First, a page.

Republican U.S. Senator David Perdue faces Democrat Jon Ossoff, a documentary filmmaker and former congressional aide. In the other race, Republican U.S. Senator Kelly Loeffler faces Democrat Raphael Warnock, senior pastor of Atlanta’s famed Ebenezer Baptist Church making his first bid for elected office.

From top left: Ossoff, Perdue, , Loeffler, Warnock

In-person polling runs from 7 a.m. to 7 p.m. ET Tuesday, although more than 3 million people have already cast their ballots through early and absentee voting.

If Ossoff and Warnock win, the Senate will be split 50-50 between Democrats and Republicans, with Vice President-elect Kamala Harris breaking the tie to give Democrats control.

If either Loeffler or Perdue win, Republicans will control the upper chamber, giving them a check against Biden’s legislative program and approval of his nominees.

With Senate control on the line, the four candidates and outside groups have poured more than $882 million into the races — about $83 for every man, woman and child in the state.

Biden emphasized the unusual impact that voters in a single state can have during an address to a rally Monday in Atlanta, where he told Peach State supporters that they “can chart the course not just for the next four years but for the next generation.”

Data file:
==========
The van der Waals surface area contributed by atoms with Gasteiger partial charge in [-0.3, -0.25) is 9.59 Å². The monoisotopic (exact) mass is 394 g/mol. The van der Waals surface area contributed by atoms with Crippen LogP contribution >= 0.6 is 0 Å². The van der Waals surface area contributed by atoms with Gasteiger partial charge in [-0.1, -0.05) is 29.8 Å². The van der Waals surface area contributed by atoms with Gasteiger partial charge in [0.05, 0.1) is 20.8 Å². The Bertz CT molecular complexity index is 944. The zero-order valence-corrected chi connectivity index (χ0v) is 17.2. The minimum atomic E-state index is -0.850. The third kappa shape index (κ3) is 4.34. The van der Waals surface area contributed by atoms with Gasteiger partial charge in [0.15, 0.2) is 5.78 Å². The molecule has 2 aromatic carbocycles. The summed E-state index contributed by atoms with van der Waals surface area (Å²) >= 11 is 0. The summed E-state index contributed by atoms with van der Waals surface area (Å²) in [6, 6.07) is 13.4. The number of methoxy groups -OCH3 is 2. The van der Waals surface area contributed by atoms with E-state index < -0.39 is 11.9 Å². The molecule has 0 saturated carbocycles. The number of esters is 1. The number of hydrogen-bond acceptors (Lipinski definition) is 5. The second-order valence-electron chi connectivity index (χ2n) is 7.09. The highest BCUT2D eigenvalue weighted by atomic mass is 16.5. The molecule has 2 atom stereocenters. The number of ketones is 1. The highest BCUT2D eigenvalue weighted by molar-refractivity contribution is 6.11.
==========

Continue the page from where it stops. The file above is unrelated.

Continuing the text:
“Georgia — the whole nation is looking to you,” Biden said. “The power is literally in your hands, unlike any time in my career.”

The president-elect spent most of his 16-minute speech touting Ossoff and Warnock, saying their election will help move coronavirus relief through Congress, “restoring hope and decency and honor for so many people who are struggling right now.”

He also had harsh words for what he termed the Trump’s administration’s “God-awful” rollout of COVID-19 vaccines, using the issue to take a swipe a Trump for his singular focus on election fraud claims since his loss in November.

“The president spends more time whining and complaining than doing something about the problem,” Biden said. “I don’t know why he still wants the job. He doesn’t want to do the work.”

Trump, in what was likely the last campaign rally of his presidency, spent much of his 80-minute speech in Dalton relitigating his November election loss and railing against what he termed a “rigged” process in Georgia, where he lost after the vote was recounted twice.